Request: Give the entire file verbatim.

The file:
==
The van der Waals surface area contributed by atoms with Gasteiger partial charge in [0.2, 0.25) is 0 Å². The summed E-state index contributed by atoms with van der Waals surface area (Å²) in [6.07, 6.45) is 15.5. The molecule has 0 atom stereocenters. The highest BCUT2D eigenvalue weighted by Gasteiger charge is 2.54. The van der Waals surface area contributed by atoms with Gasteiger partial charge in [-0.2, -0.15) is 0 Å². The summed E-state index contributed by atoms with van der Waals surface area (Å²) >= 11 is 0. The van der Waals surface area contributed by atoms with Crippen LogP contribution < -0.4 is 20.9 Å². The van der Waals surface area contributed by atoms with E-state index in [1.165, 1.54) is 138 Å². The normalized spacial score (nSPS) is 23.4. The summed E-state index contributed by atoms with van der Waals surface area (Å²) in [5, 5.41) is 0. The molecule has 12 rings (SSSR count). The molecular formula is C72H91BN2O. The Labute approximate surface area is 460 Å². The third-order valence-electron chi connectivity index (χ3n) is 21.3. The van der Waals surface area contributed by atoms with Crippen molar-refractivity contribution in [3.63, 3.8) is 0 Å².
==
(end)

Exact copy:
The van der Waals surface area contributed by atoms with Gasteiger partial charge in [0.2, 0.25) is 0 Å². The summed E-state index contributed by atoms with van der Waals surface area (Å²) in [6.07, 6.45) is 15.5. The molecule has 0 atom stereocenters. The highest BCUT2D eigenvalue weighted by Gasteiger charge is 2.54. The van der Waals surface area contributed by atoms with Gasteiger partial charge in [-0.2, -0.15) is 0 Å². The summed E-state index contributed by atoms with van der Waals surface area (Å²) >= 11 is 0. The van der Waals surface area contributed by atoms with Crippen LogP contribution < -0.4 is 20.9 Å². The van der Waals surface area contributed by atoms with E-state index in [1.165, 1.54) is 138 Å². The normalized spacial score (nSPS) is 23.4. The summed E-state index contributed by atoms with van der Waals surface area (Å²) in [5, 5.41) is 0. The molecule has 12 rings (SSSR count). The molecular formula is C72H91BN2O. The Labute approximate surface area is 460 Å². The third-order valence-electron chi connectivity index (χ3n) is 21.3. The van der Waals surface area contributed by atoms with Crippen molar-refractivity contribution in [3.63, 3.8) is 0 Å².